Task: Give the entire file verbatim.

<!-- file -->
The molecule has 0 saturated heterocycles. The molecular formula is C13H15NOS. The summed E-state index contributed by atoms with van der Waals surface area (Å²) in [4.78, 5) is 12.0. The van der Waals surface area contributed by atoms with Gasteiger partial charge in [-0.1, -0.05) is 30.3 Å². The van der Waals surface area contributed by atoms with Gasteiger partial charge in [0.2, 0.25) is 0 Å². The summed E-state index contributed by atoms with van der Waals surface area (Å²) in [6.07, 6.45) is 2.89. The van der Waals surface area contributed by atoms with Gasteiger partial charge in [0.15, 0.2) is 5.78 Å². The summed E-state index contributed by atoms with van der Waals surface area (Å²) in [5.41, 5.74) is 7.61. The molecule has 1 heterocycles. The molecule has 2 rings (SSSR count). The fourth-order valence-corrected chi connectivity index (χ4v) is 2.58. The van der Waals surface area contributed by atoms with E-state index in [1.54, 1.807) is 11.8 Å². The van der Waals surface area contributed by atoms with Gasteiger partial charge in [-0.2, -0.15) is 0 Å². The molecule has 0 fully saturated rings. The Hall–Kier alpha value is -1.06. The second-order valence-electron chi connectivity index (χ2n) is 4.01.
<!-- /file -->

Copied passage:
The molecule has 0 saturated heterocycles. The molecular formula is C13H15NOS. The summed E-state index contributed by atoms with van der Waals surface area (Å²) in [4.78, 5) is 12.0. The van der Waals surface area contributed by atoms with Gasteiger partial charge in [-0.1, -0.05) is 30.3 Å². The van der Waals surface area contributed by atoms with Gasteiger partial charge in [0.2, 0.25) is 0 Å². The summed E-state index contributed by atoms with van der Waals surface area (Å²) in [6.07, 6.45) is 2.89. The van der Waals surface area contributed by atoms with Gasteiger partial charge in [0.15, 0.2) is 5.78 Å². The summed E-state index contributed by atoms with van der Waals surface area (Å²) in [5.41, 5.74) is 7.61. The molecule has 1 heterocycles. The molecule has 2 rings (SSSR count). The fourth-order valence-corrected chi connectivity index (χ4v) is 2.58. The van der Waals surface area contributed by atoms with E-state index in [1.54, 1.807) is 11.8 Å². The van der Waals surface area contributed by atoms with Gasteiger partial charge in [-0.2, -0.15) is 0 Å². The molecule has 0 fully saturated rings. The Hall–Kier alpha value is -1.06. The second-order valence-electron chi connectivity index (χ2n) is 4.01.